In This Issue:
MAGIC-al Holiday Party 2015
Hail ye! Hail ye! Wednesday, December 16 is the annual MAGIC-al Holiday Event at the usual time and place, 4 to 6 p.m. at the Unitarian Universalist Congregation. A donation of $2 helps with facility rental.
Two separate prizes are to be raffled: an iPad mini and one class series of the winner's choice. Tickets are $2. There'll be cookies, punch and hors d'oeuvres. After plates are loaded we'll begin the usual Question and Answer session for a half hour, followed by a short business meeting and then some mini seminars and wizardly coaching so you can have specific questions answered by the wizard or a mentor.
Gary McIntyre will present "Can We Talk?" the program he presented in November (it was lightly attended due to the windstorm on the previous day). Ron Sharp will feature tips in Photos and answer other questions at a table. Joel Kennedy and Robert Elphick and will be on hand to answer questions or present a specific tip.
A dedicated computer will be set up for the annual Great American Novel composition. Each person adds a sentence or two to carry the story forward. The catch is, no one sees the entire story until its finished. This year, dictation is an option.
Bring stuff to swap or give away. We'll have things on a side table for perusal. If you see something you can use, a small donation to MAGIC would be helpful, but is optional. Anything with a higher value may be contributed to the raffle. I understand there's a Hewlett Packard printer coming. Remember to bring your used ink cartridges for recycling. Cash from them goes to the club.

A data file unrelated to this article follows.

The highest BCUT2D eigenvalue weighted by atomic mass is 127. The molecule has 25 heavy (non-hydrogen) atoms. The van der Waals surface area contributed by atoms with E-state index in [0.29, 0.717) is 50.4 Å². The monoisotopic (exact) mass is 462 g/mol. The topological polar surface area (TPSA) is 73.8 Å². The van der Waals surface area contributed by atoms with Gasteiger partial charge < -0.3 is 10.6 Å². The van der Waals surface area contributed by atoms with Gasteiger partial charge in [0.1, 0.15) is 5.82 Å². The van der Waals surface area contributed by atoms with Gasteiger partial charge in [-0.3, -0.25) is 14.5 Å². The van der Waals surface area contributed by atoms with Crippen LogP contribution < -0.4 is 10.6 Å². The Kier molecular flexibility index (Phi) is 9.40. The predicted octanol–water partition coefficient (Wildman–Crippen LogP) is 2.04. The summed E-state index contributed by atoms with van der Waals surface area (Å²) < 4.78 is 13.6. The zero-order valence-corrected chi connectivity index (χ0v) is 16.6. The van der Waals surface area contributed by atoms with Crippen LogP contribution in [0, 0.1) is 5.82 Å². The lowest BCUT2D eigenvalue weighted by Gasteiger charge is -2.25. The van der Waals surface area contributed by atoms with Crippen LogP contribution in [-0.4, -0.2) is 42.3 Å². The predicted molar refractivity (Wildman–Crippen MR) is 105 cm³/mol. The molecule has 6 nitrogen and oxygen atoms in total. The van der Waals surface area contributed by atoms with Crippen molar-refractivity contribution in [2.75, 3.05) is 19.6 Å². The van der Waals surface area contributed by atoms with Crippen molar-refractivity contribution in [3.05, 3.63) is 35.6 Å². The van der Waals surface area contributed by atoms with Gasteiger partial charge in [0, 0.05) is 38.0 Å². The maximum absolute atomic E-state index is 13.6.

Please contact me, Prescott, Program Vice President, if you can bring cookies or hors d'oeuvres, do setup or cleanup. Contact Prescott at
See the Meetings Page on this website.
Do not forget to bring your used ink cartridges.
Minutes of the November 18, 2015 Meeting, and Presentation Notes
The November 18, 2015 meeting of MAGIC was held at the Freeland Unitarian Congregation Meeting House from 4 to 6 PM. There were about 15 people in attendance. Prescott, Program Organizer, called the meeting to order at 4:03. She reported that President, Robert Elphick, is home in bed but getting better by the day.
The first hour was devoted to Q&A led by Ron Sharp
Q: Regarding iTunes, my opinions of it are going down. I had 6.2 GB music on my Mac and that library is gone. I think it is still on the disk but I can't get to it. Haven't looked through TimeMachine to see when it disappeared. I know I can get it on my backup drive. I believe one of the latest updates to iTunes is when my music disappeared. All my Apple/iTunes purchases show up, but nothing else in my playlists shows up. I searched online and find that other people are having this same problem.